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History - Confederation
Transcript of History - Confederation
A coalition government is the joining of different political parties into one government in case of an emergency. By: Lauren Daskalakis In 1867, over 130 years ago Canada became a country. In 1867, four provinces
joined to form the new Dominion of Canada - Ontario, Quebec, Nova Scotia and New Brunswick. Confederation:
Bringing all the colonies together as one country. John A Macdonald:
- Brought British Columbia, Prince Edward Island, and the great North West Territories into the Canadian Confederation.
- Built the Canadian Pacific Railway.
- Help unite Upper and Lower Canada. George Brown:
- Came up with the idea of Coalition Government.
- Publisher for the Toronto Globe. #1 The Threat Of An American Takeover - Canadians were scared that if the American's take over.
#2 & 5 Trouble With Trade - Great Britain was mad because Canada wanted stuff from them but made them pay taxes. Canada had to become there own country because they couldn't get stuff from Great Britain.
#3 The Need For Rail Links - It helps with transportation, and trading.
#4 Fenian Raids - The American's were doing surprise attacks on Canada. Factors Of Confederation: In 1857, Aboriginal people on the Thompson River in British Columbia present gold nuggets in exchange for goods in the Hudson's Bay store in Kamloops. In no time, the word spreads: "There is gold on the Fraser River!" Gold Rush 1. Close to water. Good for trading goods and supplies and transportation.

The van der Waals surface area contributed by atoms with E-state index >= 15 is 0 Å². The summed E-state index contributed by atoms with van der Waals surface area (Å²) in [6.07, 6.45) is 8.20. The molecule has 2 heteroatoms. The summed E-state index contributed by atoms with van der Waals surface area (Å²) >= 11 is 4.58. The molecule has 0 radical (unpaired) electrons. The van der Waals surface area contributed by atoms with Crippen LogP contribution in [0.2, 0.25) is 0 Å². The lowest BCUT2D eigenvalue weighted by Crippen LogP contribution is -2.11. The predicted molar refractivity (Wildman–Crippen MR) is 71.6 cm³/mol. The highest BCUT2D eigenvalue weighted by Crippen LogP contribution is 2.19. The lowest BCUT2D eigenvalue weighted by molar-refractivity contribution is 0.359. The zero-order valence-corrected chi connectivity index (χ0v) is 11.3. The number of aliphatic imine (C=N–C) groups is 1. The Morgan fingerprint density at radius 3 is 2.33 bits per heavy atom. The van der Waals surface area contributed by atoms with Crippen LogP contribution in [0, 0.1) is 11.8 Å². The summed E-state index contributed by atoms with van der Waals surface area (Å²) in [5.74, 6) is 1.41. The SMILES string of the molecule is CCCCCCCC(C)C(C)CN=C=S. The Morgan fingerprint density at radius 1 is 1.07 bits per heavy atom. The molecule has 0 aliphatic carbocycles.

2. Far enough away from the USA.
3. Right on the border of French and English speaking people. Three Reasons Why Ottawa Became Our Capitol: George-Étienne Cartier Political Parties In Canada, 1860 Canada West: Parties Leader Beliefs Conservatives
of Tories John A. Macdonald Proud of Canada's connection with Britain and loyal to Queen Victoria who is officially the head of government during this period. Reform Party or Clear Grits George
Brown Want change and more say for ordinary people in government; have a great deal deal of support from rural people. Canada East Parti Bleu Support co-operation between French and English speaking Canadians. Parti Rouge A. A. Dorion Support rights of French-speaking Canadians. John A. Macdonald George Brown A. A. Dorion George-Étienne Cartier ... small Canada East Member Member (cc) photo by theaucitron on Flickr The rural farmer is the backbone of Canada East. Only 20% of the population lives in cities. Most people in Canada East live in villages. They are proud of their French-Canadian culture and heritage. Defence: There is danger that the Fenians will attack along the Canadian-American border south and east of Montreal. Political Deadlock:
Political deadlock is a situation where competing political parties have equal representation in the political system making it impossible for decisions to be made. The End